Endoscopic Gastroc/Soleus Recession — My Post Surgery Recovery From 3 days-till 6 weeks

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This blog is my rehabilitation from my left leg Endoscopic Gastrocnemius (Gastroc)/Soleus Recession Surgery starting at 3 days post op with PRP injections and working my way through till 6 weeks of recovery.  It was very challenging from 3-6 weeks as I did my physical therapy and I walked while working through pain; however, the surgery was nothing short of a miracle to give me the ability to walk normal. My last blog features the surgical report and Endoscopic photos.

 Jan. 2nd, 2015 – Starting the New Year at my 3-day post surgery appointment with Dr. Gent, DPM of Kitsap Foot and Ankle Clinic, Bremerton, WA.  Here are pictures of my surgical sites on my left leg. (Click on photos to enlarge)

As you can see from the photos very minimal swelling. The black patches on my leg were the leads for my TENS unit for pain control. I never took any narcotic pain medication after the surgery.  Only 2 times  a dose of 1000mg of Tylenol and a few nights of Flexeril muscle relaxant. Here is my YouTube video of Dr. Gent explaining how well I was doing after the surgical splint was removed.

Dr. Gent did Platelet Rich Plasma (PRP) injections into my left leg medial surgical site. He also gave me a boost to my right ankle ligaments and joint space with the remaining PRP as I never had this done on my right ankle before. He allowed me one moment of standing up on my right leg with my husband holding me so I could just touch down my barefoot left leg to the floor in order for me to feel the difference of the new length my calf now had from the surgery. It certainly was a hopeful and joyous moment. Then Dr. Gent proceeded to put a short leg fiberglass cast on my left leg. He took his cast saw and bi-valved the sides of the fiberglass to allow for swelling. My ankle needed to be held at 90 degrees and to give the back of my gastroc and soleus muscles time to heal with non-weightbearing (NWB) for 3 weeks.  Here is my Youtube video showing final cast.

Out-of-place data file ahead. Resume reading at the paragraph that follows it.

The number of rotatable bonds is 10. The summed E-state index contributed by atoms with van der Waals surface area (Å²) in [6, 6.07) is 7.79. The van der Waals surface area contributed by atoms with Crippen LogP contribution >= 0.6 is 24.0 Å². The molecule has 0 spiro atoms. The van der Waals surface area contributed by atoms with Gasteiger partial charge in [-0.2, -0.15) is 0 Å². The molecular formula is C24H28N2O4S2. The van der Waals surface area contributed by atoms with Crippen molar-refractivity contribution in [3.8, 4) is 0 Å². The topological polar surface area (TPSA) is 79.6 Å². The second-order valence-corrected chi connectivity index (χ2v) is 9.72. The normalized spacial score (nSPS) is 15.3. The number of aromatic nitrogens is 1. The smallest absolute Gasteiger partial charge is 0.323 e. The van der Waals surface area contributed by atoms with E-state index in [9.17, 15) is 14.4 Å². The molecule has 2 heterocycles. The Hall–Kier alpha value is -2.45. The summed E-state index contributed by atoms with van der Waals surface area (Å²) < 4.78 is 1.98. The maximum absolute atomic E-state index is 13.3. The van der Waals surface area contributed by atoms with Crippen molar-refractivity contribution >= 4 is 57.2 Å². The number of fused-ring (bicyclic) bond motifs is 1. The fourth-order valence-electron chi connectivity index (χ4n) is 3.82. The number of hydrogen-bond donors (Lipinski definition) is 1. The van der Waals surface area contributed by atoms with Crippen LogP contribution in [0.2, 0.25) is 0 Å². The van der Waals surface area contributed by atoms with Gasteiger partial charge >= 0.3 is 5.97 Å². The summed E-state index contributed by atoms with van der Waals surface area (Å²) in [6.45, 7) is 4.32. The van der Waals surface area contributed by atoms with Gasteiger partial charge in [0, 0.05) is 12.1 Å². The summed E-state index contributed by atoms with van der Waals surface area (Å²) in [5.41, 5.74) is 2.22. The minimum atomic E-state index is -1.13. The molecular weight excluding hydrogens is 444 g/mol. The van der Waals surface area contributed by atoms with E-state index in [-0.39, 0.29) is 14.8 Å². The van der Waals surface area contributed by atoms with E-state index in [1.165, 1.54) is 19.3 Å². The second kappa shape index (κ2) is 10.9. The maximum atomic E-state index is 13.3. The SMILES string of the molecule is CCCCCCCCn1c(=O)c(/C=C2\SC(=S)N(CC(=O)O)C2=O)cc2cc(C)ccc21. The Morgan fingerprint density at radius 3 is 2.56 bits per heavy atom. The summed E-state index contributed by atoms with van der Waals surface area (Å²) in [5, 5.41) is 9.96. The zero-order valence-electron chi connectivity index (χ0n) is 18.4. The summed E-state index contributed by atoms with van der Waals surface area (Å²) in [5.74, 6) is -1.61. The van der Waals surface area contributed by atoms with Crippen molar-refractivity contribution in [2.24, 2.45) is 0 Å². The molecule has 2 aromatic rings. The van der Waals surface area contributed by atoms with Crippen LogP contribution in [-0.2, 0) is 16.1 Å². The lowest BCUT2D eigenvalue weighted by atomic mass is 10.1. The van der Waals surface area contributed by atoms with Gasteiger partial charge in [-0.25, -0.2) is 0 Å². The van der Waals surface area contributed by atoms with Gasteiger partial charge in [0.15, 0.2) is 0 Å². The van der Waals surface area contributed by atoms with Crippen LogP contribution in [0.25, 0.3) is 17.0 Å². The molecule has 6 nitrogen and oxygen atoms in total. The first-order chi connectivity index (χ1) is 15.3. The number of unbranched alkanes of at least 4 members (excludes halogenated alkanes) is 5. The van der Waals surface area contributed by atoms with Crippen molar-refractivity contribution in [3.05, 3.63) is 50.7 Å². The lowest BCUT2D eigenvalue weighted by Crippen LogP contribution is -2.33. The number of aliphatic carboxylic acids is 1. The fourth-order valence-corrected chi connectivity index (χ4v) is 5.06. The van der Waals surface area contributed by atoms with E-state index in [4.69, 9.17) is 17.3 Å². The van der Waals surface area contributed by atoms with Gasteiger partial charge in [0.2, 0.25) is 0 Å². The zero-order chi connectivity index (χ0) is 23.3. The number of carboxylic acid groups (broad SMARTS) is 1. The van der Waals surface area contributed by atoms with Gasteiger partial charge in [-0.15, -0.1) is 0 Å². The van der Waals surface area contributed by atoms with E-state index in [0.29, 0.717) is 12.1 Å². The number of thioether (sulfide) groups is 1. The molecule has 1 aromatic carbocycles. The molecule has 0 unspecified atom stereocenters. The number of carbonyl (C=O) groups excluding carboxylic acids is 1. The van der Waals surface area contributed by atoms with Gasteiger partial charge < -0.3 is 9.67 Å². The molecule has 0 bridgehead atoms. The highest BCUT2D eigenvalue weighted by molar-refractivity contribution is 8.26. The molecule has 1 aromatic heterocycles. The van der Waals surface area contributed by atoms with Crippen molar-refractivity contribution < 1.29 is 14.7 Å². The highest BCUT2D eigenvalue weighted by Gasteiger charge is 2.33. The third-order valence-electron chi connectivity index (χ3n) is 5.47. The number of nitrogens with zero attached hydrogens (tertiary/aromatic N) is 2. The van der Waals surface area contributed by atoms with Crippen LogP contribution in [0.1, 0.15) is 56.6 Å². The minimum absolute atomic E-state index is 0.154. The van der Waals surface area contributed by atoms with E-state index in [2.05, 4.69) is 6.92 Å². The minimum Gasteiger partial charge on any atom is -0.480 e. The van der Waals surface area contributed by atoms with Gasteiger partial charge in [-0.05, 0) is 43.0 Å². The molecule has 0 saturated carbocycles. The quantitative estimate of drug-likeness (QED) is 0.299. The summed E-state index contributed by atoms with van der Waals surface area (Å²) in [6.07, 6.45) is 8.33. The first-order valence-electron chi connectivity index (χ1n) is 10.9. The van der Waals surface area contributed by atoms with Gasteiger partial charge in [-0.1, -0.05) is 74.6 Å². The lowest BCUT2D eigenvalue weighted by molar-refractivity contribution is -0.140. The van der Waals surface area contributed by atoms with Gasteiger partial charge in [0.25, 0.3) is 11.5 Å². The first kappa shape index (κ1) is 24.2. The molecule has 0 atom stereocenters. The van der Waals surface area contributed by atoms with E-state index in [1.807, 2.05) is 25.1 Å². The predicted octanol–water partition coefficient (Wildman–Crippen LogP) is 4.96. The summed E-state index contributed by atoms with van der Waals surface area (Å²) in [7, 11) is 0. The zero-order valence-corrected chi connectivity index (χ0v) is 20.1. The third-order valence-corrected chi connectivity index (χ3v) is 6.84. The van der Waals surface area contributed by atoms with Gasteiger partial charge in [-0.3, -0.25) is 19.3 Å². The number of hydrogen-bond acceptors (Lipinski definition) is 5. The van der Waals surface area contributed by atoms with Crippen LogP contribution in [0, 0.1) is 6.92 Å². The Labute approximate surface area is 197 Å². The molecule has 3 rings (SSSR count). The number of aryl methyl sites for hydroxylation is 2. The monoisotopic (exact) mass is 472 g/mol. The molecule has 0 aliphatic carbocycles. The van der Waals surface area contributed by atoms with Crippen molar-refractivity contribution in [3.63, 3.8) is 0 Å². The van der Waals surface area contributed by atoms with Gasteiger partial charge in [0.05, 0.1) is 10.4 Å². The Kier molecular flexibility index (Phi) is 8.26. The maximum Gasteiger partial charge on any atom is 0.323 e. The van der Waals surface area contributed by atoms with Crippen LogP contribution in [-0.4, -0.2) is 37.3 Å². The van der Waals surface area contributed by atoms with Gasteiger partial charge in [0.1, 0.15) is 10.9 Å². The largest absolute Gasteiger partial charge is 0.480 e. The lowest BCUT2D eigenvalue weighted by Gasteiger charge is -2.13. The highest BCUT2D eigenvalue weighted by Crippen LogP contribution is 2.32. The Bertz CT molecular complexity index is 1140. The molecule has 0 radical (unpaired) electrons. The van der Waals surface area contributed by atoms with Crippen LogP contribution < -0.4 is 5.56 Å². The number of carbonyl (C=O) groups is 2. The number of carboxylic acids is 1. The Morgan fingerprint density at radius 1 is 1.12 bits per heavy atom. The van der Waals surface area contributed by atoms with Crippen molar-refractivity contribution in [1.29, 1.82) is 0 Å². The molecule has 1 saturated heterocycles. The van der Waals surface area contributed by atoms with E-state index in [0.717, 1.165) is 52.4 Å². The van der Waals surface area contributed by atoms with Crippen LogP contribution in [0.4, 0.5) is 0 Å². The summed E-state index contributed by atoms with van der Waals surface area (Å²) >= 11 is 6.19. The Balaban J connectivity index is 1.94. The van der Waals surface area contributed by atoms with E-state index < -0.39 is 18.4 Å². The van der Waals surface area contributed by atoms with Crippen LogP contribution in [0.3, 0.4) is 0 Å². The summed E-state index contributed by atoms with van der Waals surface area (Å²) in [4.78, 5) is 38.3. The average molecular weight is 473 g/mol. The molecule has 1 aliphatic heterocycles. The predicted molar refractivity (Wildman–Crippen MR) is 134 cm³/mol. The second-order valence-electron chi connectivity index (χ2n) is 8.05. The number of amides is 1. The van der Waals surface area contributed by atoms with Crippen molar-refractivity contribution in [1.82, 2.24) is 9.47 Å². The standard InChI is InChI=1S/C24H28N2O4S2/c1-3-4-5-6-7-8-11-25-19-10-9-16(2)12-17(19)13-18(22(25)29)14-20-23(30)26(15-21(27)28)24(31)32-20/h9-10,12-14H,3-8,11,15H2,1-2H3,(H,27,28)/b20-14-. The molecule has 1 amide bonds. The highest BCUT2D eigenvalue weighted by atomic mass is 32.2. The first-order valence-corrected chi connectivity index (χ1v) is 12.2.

I left Dr. Gent’s office with my knee scooter happy to embrace the next few weeks of NWB. I so desperately wanted success and he encouraged me to call him with any concerns along the way.  I did well for the 7 hours in the car back to Idaho. Over the next two weeks, I had thought this surgery was a piece of cake compared to all my other surgical experiences. No pain, no icing just elevation of my leg in the evening before bed. Little did I know what would be next when it was time to bear weight.

January 19th, 2015 – I just had the stitches taken out by my local DPM, Dr. Alm and I transitioned into my walking boot now that I was 3 weeks from surgery. Dr. Alm stated that my incisions looked good and to continue following the advice of my surgeon, Dr. Gent. I still was to wear the Bi-valved fiberglass cast at night to continue keeping the stretch of my Achilles and ankle at 90 degrees. In fact my leg had been very comfortable in the cast the entire past 3 weeks and no problems with sleeping.

January 20th, 2015 – My first physical therapy appointment with Mark Bengtson, MPT-Pinnacle Physical Therapy, Post Falls, ID. Here is my YouTube video of my leg with Mark doing manual therapy. At first my leg was hyper-sensitive to his touch, but it quickly came to appreciate his therapy.

January 22nd, 2015 – Phone consult-Dr. Gent reviewed the video I had made of my first physical therapy appointment and he was extremely pleased with how well I was doing on my leg. In my case, he encouraged me to transition out of the walking book as tolerated over the next week; however, it was imperative that I keep the cast on at night which I was happy to do because my leg did feel so supported and comfortable. Now looking back, I could see why Dr. Gent insisted on a cast and not immediate weight-bearing in a walking boot after this surgery whereas some doctors do allow their patients to have weight-bearing as tolerated in a walking boot after this surgery. The cast protected my muscle to allow the surgical slice of the Aponeurosis to heal/scar down and keep me from getting a Hematoma which would have been more painful. definition of Hematoma:A localized swelling that is filled with blood caused by a break in the wall of a blood vessel. The breakage may be spontaneous, as in the case of an aneurysm, or caused by trauma. The blood is usually clotted or partially clotted, and it exists within an organ or in a soft tissue space, such as muscle.”  Also I can attest that my calf muscles were not ready to have my standing weight on them up until this 3 week point in time.